By MARK PEARSON Follow @Journlaw
The debate surrounding indigenous journalist Stan Grant standing down after harassment from some traditional media and cyberbullying underscores the importance of our research into the online safety of various journalists.
The research project by our joint team from Griffith University and Macquarie University was titled ‘Online Safety of Diverse Journalists’.
It was commissioned by Media Diversity Australia (MDA) and funded by the Australian Broadcasting Corporation (ABC), Meta (Facebook), Google News Initiative, the e-Safety Commissioner and Twitter.
The main findings were well explained in this Conversation piece by my research colleagues Bronwyn Carlson, Susan Forde, Madi Day and Faith Valencia-Forester.
My role in the project was to write a law and policy summary about cyberbullying and online safety for various journalists and a 15,000 word appendix to the report.
The extended policy report (see Appendix A of the report) reviews the legal, regulatory and self-regulatory landscape of the online safety of diverse news media workers/journalists in Australia – that is, media workers living with disabilities, culturally and linguistically diverse ( CALD), Aboriginal and Torres Strait Islander, and/or LGBTQIA+. It benchmarks those policies against comparable Western democracies.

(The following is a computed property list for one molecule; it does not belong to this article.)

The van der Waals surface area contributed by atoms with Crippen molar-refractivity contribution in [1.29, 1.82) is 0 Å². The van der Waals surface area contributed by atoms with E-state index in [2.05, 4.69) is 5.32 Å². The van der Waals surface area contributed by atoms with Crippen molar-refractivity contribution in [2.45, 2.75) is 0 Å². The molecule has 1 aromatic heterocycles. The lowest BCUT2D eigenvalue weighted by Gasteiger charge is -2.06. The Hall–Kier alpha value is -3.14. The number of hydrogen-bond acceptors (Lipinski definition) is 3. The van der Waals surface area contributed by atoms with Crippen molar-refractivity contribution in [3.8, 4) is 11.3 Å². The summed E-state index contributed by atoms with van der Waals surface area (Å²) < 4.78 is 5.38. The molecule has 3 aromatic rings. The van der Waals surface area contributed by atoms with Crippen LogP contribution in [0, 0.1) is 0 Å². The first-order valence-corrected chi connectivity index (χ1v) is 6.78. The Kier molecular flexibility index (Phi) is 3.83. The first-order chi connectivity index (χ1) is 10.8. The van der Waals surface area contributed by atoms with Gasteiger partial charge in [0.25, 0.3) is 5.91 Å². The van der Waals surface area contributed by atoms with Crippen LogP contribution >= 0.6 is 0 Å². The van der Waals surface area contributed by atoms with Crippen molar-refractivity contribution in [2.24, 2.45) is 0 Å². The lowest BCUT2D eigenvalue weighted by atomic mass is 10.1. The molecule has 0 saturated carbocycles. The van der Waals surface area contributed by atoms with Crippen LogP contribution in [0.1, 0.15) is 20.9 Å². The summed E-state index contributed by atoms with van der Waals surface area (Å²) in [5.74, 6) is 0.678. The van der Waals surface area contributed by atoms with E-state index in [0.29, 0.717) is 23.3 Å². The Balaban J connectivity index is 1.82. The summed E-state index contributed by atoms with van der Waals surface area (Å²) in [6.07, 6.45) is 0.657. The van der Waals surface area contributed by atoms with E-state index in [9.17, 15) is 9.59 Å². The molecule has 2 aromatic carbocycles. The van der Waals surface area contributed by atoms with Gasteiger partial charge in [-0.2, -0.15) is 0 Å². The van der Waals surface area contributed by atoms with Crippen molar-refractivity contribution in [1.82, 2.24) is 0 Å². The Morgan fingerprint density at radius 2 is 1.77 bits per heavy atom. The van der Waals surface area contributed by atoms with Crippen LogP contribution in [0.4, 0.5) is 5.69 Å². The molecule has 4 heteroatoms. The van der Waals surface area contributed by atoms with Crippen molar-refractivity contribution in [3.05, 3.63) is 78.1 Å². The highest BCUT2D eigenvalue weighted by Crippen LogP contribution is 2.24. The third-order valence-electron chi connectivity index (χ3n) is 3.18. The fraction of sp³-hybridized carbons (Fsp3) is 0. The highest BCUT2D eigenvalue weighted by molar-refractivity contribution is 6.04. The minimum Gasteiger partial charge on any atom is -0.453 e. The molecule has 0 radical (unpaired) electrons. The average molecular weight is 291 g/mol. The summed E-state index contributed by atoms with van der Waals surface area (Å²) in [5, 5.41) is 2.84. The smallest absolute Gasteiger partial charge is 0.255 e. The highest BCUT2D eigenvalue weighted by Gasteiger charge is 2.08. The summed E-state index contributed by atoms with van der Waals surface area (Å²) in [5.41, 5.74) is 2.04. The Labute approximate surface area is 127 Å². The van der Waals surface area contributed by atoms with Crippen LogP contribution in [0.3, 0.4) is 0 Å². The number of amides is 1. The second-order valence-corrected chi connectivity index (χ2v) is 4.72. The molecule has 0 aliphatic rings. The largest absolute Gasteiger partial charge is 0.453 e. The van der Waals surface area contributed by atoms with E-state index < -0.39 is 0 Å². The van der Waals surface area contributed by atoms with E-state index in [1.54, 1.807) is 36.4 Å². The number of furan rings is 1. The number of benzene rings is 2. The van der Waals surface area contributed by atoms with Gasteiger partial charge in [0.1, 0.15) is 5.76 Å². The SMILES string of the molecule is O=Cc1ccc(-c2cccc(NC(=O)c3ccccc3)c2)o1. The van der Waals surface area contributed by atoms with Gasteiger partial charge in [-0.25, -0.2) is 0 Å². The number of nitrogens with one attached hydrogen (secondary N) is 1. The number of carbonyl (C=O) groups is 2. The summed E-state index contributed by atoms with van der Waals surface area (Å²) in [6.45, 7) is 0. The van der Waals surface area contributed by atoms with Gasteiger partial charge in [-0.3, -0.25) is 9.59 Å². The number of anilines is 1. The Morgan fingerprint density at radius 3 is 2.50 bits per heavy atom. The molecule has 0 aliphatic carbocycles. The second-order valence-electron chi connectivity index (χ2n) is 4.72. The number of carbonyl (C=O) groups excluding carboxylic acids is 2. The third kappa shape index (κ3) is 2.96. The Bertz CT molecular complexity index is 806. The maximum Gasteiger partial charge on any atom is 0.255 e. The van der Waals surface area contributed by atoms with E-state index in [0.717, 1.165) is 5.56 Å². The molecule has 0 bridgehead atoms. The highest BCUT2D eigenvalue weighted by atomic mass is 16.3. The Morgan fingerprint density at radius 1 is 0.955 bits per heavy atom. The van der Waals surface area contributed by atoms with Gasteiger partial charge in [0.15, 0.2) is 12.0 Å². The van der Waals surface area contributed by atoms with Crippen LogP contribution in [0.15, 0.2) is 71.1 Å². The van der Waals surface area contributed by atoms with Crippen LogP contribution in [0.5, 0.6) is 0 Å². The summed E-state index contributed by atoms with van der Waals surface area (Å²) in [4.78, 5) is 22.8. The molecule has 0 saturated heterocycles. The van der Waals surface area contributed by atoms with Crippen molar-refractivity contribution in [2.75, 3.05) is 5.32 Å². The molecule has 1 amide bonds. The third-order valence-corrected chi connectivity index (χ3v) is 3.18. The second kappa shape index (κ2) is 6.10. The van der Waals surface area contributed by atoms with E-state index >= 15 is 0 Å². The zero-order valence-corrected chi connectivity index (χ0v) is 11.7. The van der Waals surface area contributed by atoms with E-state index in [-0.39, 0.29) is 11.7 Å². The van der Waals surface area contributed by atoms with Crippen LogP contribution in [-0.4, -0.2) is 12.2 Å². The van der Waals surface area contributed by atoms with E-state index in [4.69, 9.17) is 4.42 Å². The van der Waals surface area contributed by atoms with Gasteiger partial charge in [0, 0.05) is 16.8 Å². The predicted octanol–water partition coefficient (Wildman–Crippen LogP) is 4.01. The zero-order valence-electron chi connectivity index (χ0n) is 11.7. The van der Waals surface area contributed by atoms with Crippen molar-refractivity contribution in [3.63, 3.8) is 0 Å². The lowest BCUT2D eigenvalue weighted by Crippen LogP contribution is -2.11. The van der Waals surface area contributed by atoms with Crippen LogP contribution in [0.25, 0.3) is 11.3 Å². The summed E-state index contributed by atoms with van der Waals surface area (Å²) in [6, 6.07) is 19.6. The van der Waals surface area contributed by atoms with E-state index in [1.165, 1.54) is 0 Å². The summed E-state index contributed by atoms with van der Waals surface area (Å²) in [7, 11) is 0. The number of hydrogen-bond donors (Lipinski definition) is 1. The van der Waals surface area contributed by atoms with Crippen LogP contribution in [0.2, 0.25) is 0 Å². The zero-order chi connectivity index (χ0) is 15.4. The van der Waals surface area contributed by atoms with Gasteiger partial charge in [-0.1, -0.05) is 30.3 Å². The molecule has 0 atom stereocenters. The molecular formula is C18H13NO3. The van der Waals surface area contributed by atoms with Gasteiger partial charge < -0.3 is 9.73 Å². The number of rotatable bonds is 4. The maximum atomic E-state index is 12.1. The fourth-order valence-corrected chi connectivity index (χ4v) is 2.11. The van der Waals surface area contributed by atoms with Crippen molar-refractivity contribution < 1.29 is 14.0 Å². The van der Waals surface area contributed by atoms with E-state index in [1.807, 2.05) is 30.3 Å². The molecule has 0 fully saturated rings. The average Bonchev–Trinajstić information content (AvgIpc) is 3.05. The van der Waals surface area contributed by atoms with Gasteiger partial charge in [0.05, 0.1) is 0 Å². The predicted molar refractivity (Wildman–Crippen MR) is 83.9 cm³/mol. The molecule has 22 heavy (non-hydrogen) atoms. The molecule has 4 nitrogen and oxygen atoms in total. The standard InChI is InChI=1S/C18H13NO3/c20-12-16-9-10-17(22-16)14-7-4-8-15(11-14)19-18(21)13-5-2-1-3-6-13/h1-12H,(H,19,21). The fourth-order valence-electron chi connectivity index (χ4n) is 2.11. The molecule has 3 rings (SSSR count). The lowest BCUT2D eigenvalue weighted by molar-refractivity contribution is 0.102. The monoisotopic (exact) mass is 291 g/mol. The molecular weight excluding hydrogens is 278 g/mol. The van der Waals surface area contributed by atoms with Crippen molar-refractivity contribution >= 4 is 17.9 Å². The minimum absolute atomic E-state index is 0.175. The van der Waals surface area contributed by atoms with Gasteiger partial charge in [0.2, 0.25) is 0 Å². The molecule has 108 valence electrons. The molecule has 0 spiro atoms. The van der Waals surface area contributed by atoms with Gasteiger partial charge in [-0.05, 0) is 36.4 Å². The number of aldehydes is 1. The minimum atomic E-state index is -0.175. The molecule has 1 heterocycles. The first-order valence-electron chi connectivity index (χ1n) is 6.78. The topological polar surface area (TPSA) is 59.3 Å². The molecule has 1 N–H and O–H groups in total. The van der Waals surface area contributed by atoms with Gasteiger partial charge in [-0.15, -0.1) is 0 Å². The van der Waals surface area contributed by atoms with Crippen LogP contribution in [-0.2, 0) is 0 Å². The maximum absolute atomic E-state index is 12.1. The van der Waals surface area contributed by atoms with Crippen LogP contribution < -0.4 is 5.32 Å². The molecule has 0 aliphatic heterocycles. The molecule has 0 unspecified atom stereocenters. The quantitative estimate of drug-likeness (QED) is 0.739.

The summary of the policy landscape in the area contains 28 key laws and policy measures with varying utility and availability, ranging from international human rights instruments down to criminal laws of particular jurisdictions.
Disclaimer: While I write about media law and ethics, nothing here should be construed as legal advice. I am an academic, not a lawyer. My only advice is that you consult a lawyer before taking any legal risks.
© Mark Pearson 2023 – the moral right of the author has been asserted.